The German Chancellor has once again warned about the rise of nationalism in Europe. The warning comes at a time when other European officials, including French President Emmanuel Macron, have directly or indirectly, acknowledged the weakening of Europe’s common values. This indicates that the EU authorities don’t see the danger of extensive nationalism far from reality.

“Nationalism and a winner-take-all attitude are undermining the cohesion of Europe”, German Chancellor Angela Merkel said. “Perhaps the most threatening development for me is that multilateralism has come under such pressure,” Merkel said. “Europe is facing attacks from the outside and from the inside.”

A simple contemplation on the issue of “return of the United Europe to nationalism” suggests that the current European authorities have played an active role in the desire of their citizens to return to the time before the formation of the European Union. In the 2014 general election, we saw more than 100 right-wing extremist candidates finding way to the European Parliament.

This could be the starting point for making fundamental changes in macroeconomic policies and creating a different relationship between the European leaders and the citizens of this block. But this did not happen in practice.

Although the failure of European leaders to manage the immigration crisis and, most importantly, the continuation of the economic crisis in some of the Eurozone countries has contributed to the formation of the current situation, but it should not be forgotten that the growth of radical and nationalist parties in Europe has largely been due to the block’s officials incapability in convincing European citizens about the major policies in Europe. In this regard, those like Angela Merkel and Macron don’t actually feel any responsibility.

Undoubtedly, if this process doesn’t stop, the tendency to nationalism will spread across the Europe, and especially in the Eurozone. European officials are now deeply concerned about next year’s parliamentary elections in Europe. If this time the extreme right parties can raise their total votes and thus gain more seats in the European Parliament, there will be a critical situation in the Green Continent.

The fact is that far-right extremists in countries such as France, Sweden, Austria and Germany have been able to increase their votes, and while strengthening their position in their country’s political equations, they have many supporters in the social atmosphere.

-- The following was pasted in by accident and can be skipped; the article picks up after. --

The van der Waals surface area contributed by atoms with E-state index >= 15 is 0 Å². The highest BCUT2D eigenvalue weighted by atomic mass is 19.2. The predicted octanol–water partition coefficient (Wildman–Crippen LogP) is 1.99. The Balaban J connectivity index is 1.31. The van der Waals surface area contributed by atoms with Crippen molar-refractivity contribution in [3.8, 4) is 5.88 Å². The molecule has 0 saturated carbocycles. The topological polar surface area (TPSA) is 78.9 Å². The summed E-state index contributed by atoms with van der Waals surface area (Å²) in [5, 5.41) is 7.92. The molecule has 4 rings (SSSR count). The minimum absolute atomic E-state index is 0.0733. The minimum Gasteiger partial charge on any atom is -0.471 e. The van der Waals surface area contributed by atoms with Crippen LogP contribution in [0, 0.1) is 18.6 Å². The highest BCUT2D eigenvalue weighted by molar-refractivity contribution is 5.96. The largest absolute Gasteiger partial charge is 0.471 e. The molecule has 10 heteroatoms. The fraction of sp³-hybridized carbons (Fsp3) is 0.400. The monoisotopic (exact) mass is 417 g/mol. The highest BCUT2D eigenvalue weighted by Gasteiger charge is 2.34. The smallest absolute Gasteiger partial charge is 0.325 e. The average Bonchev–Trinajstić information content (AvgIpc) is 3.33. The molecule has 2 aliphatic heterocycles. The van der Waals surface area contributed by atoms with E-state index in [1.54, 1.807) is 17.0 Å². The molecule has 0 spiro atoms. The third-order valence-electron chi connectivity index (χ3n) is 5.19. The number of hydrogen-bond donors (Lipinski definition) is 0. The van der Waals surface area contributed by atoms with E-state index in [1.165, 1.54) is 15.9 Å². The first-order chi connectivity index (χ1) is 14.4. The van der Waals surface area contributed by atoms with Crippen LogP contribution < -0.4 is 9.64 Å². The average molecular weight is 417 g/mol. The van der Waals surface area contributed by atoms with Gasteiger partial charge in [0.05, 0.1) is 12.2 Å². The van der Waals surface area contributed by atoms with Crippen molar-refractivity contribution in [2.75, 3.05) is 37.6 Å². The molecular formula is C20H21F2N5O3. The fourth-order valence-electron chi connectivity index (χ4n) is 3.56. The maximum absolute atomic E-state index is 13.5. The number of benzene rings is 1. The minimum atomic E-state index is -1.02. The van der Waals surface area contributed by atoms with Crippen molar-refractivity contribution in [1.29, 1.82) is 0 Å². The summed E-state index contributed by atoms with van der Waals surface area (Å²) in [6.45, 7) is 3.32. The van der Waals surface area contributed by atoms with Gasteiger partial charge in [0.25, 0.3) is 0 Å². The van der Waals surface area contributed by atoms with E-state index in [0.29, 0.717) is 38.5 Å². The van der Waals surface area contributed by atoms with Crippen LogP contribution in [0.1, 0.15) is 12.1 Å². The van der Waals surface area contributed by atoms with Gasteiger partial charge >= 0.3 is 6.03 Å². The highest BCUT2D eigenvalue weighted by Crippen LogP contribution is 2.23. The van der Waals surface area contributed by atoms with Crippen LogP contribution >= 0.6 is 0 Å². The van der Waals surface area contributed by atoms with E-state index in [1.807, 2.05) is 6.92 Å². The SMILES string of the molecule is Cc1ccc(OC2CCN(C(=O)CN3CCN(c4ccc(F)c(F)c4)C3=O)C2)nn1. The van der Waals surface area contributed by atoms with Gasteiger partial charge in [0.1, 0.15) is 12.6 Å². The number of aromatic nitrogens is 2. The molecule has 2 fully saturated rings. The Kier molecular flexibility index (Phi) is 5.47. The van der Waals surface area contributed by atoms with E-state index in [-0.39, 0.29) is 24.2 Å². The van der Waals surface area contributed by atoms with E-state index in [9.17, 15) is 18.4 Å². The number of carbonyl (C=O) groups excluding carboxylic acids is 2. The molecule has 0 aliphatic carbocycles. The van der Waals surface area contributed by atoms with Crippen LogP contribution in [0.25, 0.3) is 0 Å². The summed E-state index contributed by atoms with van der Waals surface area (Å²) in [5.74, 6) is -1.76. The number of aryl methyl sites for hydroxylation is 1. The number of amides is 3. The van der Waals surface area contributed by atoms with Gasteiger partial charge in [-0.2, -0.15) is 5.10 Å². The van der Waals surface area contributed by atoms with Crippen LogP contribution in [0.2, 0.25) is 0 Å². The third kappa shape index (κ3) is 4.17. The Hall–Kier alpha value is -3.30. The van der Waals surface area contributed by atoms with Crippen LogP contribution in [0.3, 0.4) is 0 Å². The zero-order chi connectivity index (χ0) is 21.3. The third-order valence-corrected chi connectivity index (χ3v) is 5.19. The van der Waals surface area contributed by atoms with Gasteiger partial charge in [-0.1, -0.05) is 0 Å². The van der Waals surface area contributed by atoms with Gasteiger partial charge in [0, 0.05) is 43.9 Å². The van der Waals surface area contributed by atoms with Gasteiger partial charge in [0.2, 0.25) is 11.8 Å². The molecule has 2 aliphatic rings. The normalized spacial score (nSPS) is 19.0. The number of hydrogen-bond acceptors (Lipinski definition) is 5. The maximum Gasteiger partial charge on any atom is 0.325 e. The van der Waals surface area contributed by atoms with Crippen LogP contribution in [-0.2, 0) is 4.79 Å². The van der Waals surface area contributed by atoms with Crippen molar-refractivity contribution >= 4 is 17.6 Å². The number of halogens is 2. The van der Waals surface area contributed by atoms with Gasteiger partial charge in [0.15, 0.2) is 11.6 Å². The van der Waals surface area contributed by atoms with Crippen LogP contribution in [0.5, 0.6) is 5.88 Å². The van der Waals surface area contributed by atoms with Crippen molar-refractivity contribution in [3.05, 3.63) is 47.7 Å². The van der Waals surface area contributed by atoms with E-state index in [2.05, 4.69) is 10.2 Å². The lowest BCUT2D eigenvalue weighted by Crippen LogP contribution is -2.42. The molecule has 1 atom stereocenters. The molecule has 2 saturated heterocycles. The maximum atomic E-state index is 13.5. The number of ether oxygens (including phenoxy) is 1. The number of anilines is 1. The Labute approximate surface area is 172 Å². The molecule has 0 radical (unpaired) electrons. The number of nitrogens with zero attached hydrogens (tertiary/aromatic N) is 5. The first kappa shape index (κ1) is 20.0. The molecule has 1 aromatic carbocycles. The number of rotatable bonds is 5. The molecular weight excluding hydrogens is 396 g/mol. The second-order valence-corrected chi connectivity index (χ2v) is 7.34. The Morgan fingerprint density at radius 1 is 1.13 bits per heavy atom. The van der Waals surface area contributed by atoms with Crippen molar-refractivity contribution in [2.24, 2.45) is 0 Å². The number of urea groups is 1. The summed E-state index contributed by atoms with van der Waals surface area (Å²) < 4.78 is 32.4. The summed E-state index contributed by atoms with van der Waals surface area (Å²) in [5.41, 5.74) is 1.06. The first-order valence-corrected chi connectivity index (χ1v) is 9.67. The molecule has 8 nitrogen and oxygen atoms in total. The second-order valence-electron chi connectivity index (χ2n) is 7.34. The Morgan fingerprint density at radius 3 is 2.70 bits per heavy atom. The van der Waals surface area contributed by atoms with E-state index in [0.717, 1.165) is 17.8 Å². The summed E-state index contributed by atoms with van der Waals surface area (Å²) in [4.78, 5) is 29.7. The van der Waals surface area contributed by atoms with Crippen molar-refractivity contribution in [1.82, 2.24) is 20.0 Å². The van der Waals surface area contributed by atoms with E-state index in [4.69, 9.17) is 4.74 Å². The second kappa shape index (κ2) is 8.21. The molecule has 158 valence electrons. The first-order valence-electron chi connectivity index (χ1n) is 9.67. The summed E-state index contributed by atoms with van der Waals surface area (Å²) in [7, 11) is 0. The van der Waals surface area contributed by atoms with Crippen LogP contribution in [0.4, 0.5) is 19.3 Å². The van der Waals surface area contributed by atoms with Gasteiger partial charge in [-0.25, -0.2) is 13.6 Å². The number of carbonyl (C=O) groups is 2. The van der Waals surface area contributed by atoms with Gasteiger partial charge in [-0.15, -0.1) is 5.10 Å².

Finally, the German Chancellor remarks, shouldn’t be regarded as a kind of self-criticism, but rather are a new projection of the European leaders. Merkel, Macron and other European officials who are now warning about the emergence of nationalism in Europe should accept their role in this equation.

This is the main prerequisite for reforming the foundations in Europe. If they refuse to feel responsible, the collapse of the European Union will be inevitable, an issue that Merkel and Macron are well aware of.

First published in our partner MNA

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Dayton Peace Accord 23 Years On: Ensured Peace and Stability in Former Yugoslavia

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For the past twenty-three years life has been comparatively peaceful in the breakaway republics of the former Yugoslavia. The complicated civil war that began in Yugoslavia in 1991 had numerous causes and began to break up along the ethnic lines. The touching stories and the aftermath effects of the breakaway republics of Bosnia- Herzegovina, Croatia and in Kosovo are still unfolding. Though the numbers of deaths in the Bosnia- Herzegovina conflict in former Yugoslavia are not known precisely, most sources agree that the estimates of deaths vary between 150,000 to 200,000 and displaced more than two million people. During the conflict a Srebrenica a North-eastern enclave of Bosnia once declared as a United  Nations  (UN ) safe area” saw one of the worst atrocity since second world war.

It has been estimated that more than 8,000 Muslim Bosniaks were massacred in Srebrenica and it was one of the most brutal ethnic cleansing operations of its kind in modern warfare. The US brokered peace talks revived the a peace process between the three warring factions in Bosnia- Herzegovina. For Peace in Bosnia and Herzegovina a United States (US ) -brokered peace deal reached in Dayton on 21st November 1995. In a historic reconciliation bid on 14 December 1995 , the Dayton Peace Accord was signed in Paris, France, between Franjo Tudjman president of the Republic of Croatia and Slobodan Milosevic president of the Federal Yugoslavia (Serbia and Montenegro), Alija Izetbegovic, president of the Republic of Bosnia-Herzegovina.